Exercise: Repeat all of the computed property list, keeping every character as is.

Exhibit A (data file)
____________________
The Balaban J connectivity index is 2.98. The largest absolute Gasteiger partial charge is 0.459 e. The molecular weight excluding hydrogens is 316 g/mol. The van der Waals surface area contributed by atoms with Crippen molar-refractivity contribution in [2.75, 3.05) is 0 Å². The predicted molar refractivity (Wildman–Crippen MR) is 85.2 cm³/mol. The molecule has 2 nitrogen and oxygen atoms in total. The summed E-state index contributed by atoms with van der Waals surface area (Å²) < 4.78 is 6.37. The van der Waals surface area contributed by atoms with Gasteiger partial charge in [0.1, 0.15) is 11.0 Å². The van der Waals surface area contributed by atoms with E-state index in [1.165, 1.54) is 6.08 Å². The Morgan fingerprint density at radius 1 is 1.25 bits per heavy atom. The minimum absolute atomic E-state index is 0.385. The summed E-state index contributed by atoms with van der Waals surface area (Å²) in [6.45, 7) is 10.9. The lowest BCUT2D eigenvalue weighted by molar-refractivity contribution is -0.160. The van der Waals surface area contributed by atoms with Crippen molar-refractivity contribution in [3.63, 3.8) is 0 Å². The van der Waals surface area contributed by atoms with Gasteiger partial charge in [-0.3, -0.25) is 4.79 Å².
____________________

The Balaban J connectivity index is 2.98. The largest absolute Gasteiger partial charge is 0.459 e. The molecular weight excluding hydrogens is 316 g/mol. The van der Waals surface area contributed by atoms with Crippen molar-refractivity contribution in [2.75, 3.05) is 0 Å². The predicted molar refractivity (Wildman–Crippen MR) is 85.2 cm³/mol. The molecule has 2 nitrogen and oxygen atoms in total. The summed E-state index contributed by atoms with van der Waals surface area (Å²) < 4.78 is 6.37. The van der Waals surface area contributed by atoms with Gasteiger partial charge in [0.1, 0.15) is 11.0 Å². The van der Waals surface area contributed by atoms with E-state index in [1.165, 1.54) is 6.08 Å². The Morgan fingerprint density at radius 1 is 1.25 bits per heavy atom. The minimum absolute atomic E-state index is 0.385. The summed E-state index contributed by atoms with van der Waals surface area (Å²) in [6.45, 7) is 10.9. The lowest BCUT2D eigenvalue weighted by molar-refractivity contribution is -0.160. The van der Waals surface area contributed by atoms with Crippen molar-refractivity contribution in [3.63, 3.8) is 0 Å². The van der Waals surface area contributed by atoms with Gasteiger partial charge in [-0.3, -0.25) is 4.79 Å².